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Proposed Marine Conservation Zones – Norris to Ryde - Part 3.
02/12/2014

This is the third and final part of the submission containing the conclusions.

Proposed Marine Conservation Zones – Norris to Ryde - Part 2.
01/12/2014

This news item reproduces the second part of the submission contained in the news item Marine Conservation Zones – Norris to Ryde ...more

Proposed Marine Conservation Zones – Norris to Ryde - Part 1.
30/11/2014

On 24 November, Peter Eddis, RIN Member and Rear Commodore Sailing, Royal Victoria Yacht Club attended a meeting regarding the above. ...more

William Bligh Lecture RAF Wyton Thursday 19th June 2014
15/06/2014

Change of Start Time

OS looking at 'GPS road block'
30/01/2015

Ordnance Survey and the Satellite Applications Catapult are investigating the nature and extent of interference to GNSS.

Waiting with Bated Breath: Opportunistic Orientation to Human Odor in the M..
30/01/2015

Waiting with Bated Breath: Opportunistic Orientation to Human Odor in the Malaria Mosquito, Anopheles gambiae, is Modulated by Minute ...more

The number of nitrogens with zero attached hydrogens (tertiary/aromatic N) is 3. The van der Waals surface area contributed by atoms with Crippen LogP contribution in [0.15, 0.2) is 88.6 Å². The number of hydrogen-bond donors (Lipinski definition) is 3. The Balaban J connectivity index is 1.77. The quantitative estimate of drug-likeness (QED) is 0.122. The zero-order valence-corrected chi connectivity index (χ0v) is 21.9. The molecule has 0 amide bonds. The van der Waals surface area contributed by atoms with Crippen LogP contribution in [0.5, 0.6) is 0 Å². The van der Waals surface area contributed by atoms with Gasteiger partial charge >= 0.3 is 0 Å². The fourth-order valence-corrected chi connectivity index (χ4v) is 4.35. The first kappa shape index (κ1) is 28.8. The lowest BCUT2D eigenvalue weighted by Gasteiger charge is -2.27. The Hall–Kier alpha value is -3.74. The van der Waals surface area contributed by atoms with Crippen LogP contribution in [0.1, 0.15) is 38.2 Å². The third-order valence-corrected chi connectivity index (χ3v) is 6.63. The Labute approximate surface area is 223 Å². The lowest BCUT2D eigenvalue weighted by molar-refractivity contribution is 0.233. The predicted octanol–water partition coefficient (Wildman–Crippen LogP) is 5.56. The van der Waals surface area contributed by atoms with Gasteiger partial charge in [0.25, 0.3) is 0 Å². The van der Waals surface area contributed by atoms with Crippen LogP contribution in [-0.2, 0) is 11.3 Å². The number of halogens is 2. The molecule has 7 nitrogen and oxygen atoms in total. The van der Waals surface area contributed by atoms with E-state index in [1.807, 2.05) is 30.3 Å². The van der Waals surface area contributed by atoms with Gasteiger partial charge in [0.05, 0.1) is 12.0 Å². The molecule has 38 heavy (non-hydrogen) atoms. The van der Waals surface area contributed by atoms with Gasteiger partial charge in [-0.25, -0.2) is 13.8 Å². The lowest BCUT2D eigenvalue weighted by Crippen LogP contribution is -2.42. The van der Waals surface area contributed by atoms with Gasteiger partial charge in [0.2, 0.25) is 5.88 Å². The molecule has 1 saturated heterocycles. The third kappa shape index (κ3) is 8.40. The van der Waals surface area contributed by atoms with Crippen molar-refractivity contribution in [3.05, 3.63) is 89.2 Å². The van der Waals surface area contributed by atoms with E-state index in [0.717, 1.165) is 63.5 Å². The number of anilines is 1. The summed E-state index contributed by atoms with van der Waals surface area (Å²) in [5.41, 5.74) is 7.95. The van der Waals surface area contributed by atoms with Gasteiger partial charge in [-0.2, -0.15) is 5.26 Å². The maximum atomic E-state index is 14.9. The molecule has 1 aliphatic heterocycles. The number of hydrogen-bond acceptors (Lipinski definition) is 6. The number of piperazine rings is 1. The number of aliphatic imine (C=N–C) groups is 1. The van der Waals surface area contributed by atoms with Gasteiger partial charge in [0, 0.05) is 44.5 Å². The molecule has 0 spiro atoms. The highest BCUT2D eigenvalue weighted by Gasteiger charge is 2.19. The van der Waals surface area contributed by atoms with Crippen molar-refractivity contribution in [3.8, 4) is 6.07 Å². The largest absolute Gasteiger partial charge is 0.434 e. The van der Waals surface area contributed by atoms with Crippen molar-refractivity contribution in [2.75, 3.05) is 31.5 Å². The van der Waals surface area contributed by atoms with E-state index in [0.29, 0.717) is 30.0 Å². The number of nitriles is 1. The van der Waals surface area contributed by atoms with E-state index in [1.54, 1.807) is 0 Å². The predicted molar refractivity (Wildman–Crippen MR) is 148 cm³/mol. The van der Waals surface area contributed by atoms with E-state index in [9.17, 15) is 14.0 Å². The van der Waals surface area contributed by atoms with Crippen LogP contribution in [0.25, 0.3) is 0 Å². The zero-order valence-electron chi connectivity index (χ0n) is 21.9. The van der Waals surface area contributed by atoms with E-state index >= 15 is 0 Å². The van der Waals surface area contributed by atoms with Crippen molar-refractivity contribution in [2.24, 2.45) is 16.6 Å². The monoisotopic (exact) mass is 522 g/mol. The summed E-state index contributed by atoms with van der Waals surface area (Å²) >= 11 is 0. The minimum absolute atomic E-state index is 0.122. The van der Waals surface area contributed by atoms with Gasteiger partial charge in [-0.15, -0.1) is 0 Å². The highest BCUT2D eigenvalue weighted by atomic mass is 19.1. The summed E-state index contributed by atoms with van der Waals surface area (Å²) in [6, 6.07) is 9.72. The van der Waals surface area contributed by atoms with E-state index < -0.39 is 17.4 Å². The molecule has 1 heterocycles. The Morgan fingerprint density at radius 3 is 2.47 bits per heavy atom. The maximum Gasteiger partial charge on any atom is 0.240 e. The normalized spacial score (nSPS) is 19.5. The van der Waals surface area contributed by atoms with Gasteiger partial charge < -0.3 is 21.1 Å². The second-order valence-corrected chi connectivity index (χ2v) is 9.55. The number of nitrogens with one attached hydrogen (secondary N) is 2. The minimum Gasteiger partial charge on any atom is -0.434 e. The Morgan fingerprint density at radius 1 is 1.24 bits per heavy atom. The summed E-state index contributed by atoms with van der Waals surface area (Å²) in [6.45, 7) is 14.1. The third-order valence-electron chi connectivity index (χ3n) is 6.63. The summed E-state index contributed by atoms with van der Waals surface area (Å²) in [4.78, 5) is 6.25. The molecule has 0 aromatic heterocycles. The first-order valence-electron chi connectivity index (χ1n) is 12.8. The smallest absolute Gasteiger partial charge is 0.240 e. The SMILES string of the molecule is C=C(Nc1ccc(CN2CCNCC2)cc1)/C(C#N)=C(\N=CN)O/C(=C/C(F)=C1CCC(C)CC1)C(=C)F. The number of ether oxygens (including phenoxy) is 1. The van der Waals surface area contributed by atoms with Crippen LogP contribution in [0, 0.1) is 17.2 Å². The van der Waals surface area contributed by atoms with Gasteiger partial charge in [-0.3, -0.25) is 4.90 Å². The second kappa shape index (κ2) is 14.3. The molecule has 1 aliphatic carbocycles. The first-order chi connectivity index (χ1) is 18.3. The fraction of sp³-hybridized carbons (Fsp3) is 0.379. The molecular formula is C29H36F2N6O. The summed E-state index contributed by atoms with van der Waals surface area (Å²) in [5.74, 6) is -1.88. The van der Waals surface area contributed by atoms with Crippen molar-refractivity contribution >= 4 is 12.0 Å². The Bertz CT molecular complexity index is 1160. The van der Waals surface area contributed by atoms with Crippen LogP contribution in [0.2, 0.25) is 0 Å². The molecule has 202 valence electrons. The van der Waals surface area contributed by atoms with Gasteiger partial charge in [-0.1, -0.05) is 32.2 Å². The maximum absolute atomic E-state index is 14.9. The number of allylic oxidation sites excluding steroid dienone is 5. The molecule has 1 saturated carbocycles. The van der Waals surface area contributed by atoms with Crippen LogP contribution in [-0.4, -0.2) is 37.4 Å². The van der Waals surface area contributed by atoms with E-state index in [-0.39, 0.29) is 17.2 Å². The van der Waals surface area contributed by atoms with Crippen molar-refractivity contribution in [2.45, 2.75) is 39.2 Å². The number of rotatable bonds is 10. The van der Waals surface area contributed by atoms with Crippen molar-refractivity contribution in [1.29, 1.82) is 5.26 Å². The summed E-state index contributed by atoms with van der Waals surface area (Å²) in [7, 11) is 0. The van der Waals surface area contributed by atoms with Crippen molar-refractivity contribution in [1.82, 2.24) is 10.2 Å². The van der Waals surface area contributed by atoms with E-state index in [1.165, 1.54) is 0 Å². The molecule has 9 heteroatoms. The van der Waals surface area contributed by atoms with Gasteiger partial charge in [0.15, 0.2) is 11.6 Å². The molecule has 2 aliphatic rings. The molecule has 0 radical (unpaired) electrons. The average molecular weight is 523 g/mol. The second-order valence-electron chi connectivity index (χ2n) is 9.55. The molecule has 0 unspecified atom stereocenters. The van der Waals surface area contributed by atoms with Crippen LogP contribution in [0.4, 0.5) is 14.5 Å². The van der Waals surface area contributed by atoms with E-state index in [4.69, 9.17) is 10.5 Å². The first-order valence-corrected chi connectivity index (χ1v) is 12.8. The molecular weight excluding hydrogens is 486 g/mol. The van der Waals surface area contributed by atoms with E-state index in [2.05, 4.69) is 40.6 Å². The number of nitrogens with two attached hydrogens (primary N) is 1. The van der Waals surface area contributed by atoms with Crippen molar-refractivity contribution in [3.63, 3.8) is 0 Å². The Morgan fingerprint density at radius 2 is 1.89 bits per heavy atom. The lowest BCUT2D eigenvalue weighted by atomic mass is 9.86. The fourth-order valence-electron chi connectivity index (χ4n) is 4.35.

New EGNOS satellite

SES-5.jpg

A Proton rocket has successfully launched the SES-5 telecommunications satellite - carrying a new EGNOS transponder.

The International Launch Services (ILS) Proton rocket was launched on 10 July from Russia’s Baikonur Cosmodrome in Kazakhstan.

The 6,007 kg SES-5 is reported to be healthy in orbit, with its solar panels deployed. Its final position will be in geostationary orbit at 5ºE.

In addition to the EGNOS payload, the satellite will carry up to 60 transponders for direct-to-home television, cellular and maritime communications in Europe, Africa and the Middle East.

The European Geostationary Navigation Overlay Service (EGNOS) provides augmentation for the GPS standard positioning service (SPS) - transmitted with the same frequency and modulation as GPS L1 (1575.42 MHz) and providing differential corrections and integrity information to improve navigation over Europe.

SES and the EC signed 2 contracts for EGNOS services in 2009 and 2010. The first is for SES-5, expected to last for the satellite’s full 15-year life. The second is for the Astra 5B spacecraft, to be positioned at 31.5ºE in mid-2013.

The commission is paying SES €9 (£7.1, $11.1) million per year, per satellite, for the service - a value of €270 million, assuming the satellites are retired after 15 years.

Details from Space News below.


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